To Do Is To Be

If I have any advice, it’s to never write an intro like this at New Years.

First, intros are predisposed to summarize.

Second, New Years is downright freighted with reflections and expectations and resolutions and dejections and yearnings and lessons and dreams and hopes and failures and sins and second chances and the need to somehow box up all this, label it “last year,” and forge madly ahead.

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Taking Risks

I want to be unabashedly forthright: Jon Pearson’s “Saving Santa” is not only my favorite piece in this edition of SHARK REEF, it is my favorite piece I’ve read in a long time.

That includes taking my eighth-grade students on a six-week romp through poetry, reading essays by E.B. White, Scott Russell Sanders, Annie

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Rules of Writing

I’m teaching again. Since I last taught five years ago, they’ve taken to calling my subject “language arts” instead of English, which is likely more accurate. English in a U.S. school is not the study of the language, nor is it grammar, literature, writing or linguistics. It’s somehow more and less than any one of these.

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Saying What You Mean

So much writing doesn’t say what it came to say. So much tries to say more than it was meant to, and sags and splits and spills adjectives and adverbs and unholy descriptive phrases. Or pieces try to cheat, saying less than they need to, and they fail, too.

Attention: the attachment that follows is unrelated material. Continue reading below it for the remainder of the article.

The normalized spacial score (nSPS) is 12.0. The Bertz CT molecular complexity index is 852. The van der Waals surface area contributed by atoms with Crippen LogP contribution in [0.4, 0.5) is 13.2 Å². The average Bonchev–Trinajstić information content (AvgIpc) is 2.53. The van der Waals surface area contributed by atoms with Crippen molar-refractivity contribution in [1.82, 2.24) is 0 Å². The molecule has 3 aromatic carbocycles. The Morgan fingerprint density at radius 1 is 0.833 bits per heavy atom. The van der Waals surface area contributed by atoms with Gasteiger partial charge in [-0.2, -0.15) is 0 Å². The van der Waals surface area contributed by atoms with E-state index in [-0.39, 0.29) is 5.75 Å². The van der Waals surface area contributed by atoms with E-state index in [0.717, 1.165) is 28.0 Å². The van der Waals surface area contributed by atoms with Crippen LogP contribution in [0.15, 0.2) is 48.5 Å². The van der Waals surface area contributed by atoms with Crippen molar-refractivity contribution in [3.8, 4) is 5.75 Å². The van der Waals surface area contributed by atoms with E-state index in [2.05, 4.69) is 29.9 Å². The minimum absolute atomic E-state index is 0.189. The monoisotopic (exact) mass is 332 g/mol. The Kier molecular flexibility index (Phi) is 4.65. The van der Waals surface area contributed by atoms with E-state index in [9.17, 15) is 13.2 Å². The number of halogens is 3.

The fine, hard writing might begin as something dark and rank, but in this bog the bones grow.

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Into the Land of Wild things

I’m supposed to begin this deftly. Ease into it, the theory goes, because if readers know immediately that my piece is about death or birth or terminal illness, they will disregard it as yet another this-is-my-life-splayed memoir. So I hook them with something else, invite them in with a fascinating and benign anecdote that, later, once they are invested and I have sprung on them the death or birth or terminal illness, will become a clever metaphor for the entire piece.

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Welcome to the Summer 2011 edition of SHARK REEF, where you’ll visit a wedding party in the Andes; join a group of elderly women in a communal bath in Japan; or watch as a nurse midwife deftly knits Mexico to Seattle and drops more than a few stitches in the process. Consider Hiking Naked. What happens will surprise you.

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